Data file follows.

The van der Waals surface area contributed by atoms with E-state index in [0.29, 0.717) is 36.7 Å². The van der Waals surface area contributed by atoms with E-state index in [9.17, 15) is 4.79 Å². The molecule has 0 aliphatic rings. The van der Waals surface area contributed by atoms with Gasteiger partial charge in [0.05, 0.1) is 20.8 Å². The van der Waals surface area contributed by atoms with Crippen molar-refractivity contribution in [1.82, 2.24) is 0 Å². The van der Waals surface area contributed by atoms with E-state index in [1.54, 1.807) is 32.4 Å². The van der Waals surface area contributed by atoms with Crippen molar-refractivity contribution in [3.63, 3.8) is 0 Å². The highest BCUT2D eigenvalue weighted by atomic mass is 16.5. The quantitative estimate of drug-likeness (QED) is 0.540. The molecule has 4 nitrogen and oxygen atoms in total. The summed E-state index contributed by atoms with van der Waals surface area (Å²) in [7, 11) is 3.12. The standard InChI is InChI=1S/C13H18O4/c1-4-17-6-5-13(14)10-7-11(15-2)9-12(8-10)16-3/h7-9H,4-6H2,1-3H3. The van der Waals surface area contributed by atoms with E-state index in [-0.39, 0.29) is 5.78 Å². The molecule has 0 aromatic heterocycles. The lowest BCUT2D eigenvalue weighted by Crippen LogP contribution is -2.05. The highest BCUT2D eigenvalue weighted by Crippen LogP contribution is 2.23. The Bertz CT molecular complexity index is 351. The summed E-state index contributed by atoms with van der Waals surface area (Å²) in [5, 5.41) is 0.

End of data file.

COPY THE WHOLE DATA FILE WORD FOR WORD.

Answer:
The van der Waals surface area contributed by atoms with E-state index in [0.29, 0.717) is 36.7 Å². The van der Waals surface area contributed by atoms with E-state index in [9.17, 15) is 4.79 Å². The molecule has 0 aliphatic rings. The van der Waals surface area contributed by atoms with Gasteiger partial charge in [0.05, 0.1) is 20.8 Å². The van der Waals surface area contributed by atoms with Crippen molar-refractivity contribution in [1.82, 2.24) is 0 Å². The van der Waals surface area contributed by atoms with E-state index in [1.54, 1.807) is 32.4 Å². The van der Waals surface area contributed by atoms with Crippen molar-refractivity contribution in [3.63, 3.8) is 0 Å². The highest BCUT2D eigenvalue weighted by atomic mass is 16.5. The quantitative estimate of drug-likeness (QED) is 0.540. The molecule has 4 nitrogen and oxygen atoms in total. The summed E-state index contributed by atoms with van der Waals surface area (Å²) in [7, 11) is 3.12. The standard InChI is InChI=1S/C13H18O4/c1-4-17-6-5-13(14)10-7-11(15-2)9-12(8-10)16-3/h7-9H,4-6H2,1-3H3. The van der Waals surface area contributed by atoms with E-state index in [-0.39, 0.29) is 5.78 Å². The molecule has 0 aromatic heterocycles. The lowest BCUT2D eigenvalue weighted by Crippen LogP contribution is -2.05. The highest BCUT2D eigenvalue weighted by Crippen LogP contribution is 2.23. The Bertz CT molecular complexity index is 351. The summed E-state index contributed by atoms with van der Waals surface area (Å²) in [5, 5.41) is 0.